The events of our lives weave together to tell a much larger, richer story when we step back and see our lives from a grander, larger perspective. I believe the entire universe is a complicated, interconnected web of events and energies, all of it perfectly designed and as those final pieces snap into place, the perfection of the whole becomes obvious.
The following Taoist fable resonates with me because, in my view, the farmer sees everything as perfect, as ordained by something higher, every detail exactly as it needs to be. This is how I’ve learned to view life.
There is an old Taoist fable that tells of a farmer whose horse ran away. The farmer’s neighbors shared how sorry they were at his misfortune, but he refused to label it as such; he just shrugged and said, “Maybe.” The next day, the horse returned with a herd of wild horses for him to tame and train. The man’s neighbors returned to celebrate his good fortune, but again, he refused to label it as such, shrugging once again and saying, “Maybe.” Then the man’s son was training one of the wild horses and he fell, breaking his leg. Once again, the neighbors thought this was a deeply unfortunate thing, and once again, the man shrugged and said, “Maybe.” Shortly thereafter, the army came to enlist all the eligible young men, and the man’s son was spared due to his injury. The neighbors praised the man’s good luck again, but again, his response was the same. The fable goes on like this, with the man alternating between so-called “good” events and “bad” events, but he remains unfazed by all of it. He knows that the events aren’t actually good or bad; it’s only our stories about the events that make them appear so. And with this understanding, he weathers everything that happens without much struggle.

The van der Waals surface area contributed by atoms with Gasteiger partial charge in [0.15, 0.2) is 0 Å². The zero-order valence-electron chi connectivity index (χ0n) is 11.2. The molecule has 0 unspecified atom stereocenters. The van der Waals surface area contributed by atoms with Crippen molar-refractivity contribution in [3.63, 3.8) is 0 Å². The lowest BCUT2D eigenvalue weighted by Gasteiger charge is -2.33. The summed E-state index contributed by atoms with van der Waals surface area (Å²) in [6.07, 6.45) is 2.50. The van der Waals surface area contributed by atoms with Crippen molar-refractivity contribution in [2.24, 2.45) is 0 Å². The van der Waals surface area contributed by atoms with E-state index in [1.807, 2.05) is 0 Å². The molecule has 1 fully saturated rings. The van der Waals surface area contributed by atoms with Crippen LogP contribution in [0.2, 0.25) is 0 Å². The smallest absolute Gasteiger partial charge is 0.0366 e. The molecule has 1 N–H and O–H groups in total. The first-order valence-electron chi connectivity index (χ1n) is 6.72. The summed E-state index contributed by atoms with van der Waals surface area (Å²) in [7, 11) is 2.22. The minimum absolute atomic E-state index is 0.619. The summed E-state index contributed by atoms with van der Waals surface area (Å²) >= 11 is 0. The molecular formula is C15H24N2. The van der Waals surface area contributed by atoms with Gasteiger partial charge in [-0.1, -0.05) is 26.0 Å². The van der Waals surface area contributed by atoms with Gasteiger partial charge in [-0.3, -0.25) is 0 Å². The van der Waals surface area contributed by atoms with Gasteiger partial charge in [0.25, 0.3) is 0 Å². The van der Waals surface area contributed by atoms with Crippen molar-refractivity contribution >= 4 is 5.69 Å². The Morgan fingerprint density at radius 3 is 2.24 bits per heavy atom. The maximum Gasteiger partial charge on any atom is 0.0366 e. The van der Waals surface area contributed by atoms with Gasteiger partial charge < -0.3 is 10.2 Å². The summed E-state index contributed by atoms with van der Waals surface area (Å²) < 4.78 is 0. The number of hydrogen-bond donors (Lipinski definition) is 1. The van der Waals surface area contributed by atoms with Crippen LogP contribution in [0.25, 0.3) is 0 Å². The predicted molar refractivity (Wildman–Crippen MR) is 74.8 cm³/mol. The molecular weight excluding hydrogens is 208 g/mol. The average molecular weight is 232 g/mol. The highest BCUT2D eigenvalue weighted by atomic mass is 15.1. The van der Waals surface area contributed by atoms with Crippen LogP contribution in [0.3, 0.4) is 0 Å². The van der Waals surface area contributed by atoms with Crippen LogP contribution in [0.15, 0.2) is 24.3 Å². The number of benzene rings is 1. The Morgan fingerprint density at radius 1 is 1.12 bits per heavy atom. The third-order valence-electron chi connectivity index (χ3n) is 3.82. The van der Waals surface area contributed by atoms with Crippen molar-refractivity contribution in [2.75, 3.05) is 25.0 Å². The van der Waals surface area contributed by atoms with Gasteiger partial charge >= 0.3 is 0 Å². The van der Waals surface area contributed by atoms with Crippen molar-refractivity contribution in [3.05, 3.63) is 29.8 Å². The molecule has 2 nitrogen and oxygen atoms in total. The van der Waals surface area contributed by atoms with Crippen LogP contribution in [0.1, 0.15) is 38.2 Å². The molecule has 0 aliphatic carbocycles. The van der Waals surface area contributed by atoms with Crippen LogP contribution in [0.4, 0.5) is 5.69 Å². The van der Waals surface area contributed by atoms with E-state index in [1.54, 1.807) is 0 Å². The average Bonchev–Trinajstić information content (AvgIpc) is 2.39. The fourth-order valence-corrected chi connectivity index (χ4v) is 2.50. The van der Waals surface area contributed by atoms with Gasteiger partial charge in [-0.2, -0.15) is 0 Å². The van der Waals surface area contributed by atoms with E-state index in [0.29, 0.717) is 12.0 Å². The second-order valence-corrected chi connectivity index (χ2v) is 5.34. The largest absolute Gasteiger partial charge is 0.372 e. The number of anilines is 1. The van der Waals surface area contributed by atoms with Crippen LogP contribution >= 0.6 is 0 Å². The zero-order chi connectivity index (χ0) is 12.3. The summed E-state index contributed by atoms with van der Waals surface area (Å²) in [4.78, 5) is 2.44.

In my view, the man sees everything as perfect—as ordained by something higher, every detail exactly as it needs to be.
Copyright © Judi Miller 2021